Construction on an Indonesian tourism project dubbed “Jurassic Park” on social media will continue, the Southeast Asian country’s environment ministry said on Thursday, despite UNESCO warnings the plans could have a negative environmental impact.
Work on a series of tourism projects in Indonesia‘s Komodo National Park, a UNESCO World Heritage Site, began last year, sparking concerns about threats to the local economy and the fragile habitat of the park’s namesake, the Komodo dragon.
Last month, officials from the United Nations Educational, Scientific and Cultural Organization (UNESCO) told a World Heritage Committee conference that the project required a new environmental impact assessment over illegal fishing concerns and the potential risk to the Komodo dragon’s natural habitat.
“This project will proceed… it’s been proven to have no impact,” Wiratno, a senior official at Indonesia‘s environment ministry, told Reuters.
UNESCO officials told last month’s meeting that they had requested an updated assessment from the Indonesian government but received no response. Wiratno said a new assessment was being drafted and could be sent in September.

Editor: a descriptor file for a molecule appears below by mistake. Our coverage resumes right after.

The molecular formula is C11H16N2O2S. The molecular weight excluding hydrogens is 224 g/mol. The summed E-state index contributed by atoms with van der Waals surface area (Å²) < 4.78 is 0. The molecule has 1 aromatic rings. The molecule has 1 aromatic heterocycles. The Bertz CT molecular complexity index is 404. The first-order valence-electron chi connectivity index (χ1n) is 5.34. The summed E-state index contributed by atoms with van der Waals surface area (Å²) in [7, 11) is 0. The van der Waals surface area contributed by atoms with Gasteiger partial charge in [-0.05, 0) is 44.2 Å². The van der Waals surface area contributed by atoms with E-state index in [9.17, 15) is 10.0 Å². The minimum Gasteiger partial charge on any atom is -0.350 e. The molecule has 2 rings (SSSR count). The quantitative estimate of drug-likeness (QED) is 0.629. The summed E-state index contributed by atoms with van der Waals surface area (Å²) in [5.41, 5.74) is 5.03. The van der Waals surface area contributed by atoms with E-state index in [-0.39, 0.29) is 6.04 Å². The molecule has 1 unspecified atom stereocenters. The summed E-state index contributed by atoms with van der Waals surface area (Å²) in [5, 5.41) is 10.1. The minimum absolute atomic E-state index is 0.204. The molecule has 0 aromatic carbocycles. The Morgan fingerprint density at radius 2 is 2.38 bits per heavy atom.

It was not clear exactly what the project, centred on the island of Rinca, entails. Last year, the government said it was building a “premium tourism spot” on the island.
In a separate statement, Wiratno said the project mainly included renovation work on existing structures and did not pose any danger to the rare Komodo dragons.
Rima Melani Bilaut of the Indonesian Forum for the Environment (WALHI), an environmental group, said the project could impact the local community, as well as disturb the dragons.
“We urge the government to develop tourism that’s based on the people. There are people living there,” she said.
Last year, social media users likened the project to one on a dinosaur island featured in the “Jurassic Park” films after photos of a dragon standing in front of a big vehicle were widely shared online.
Indonesia is home to around 3,100 Komodo dragons, according to government data. The unique lizards grow up to 3 metres (10 feet) long and have a yellow forked tongue. —Reporting by Agustinus Beo Da Costa; Writing by Stanley Widianto; Editing by James Pearson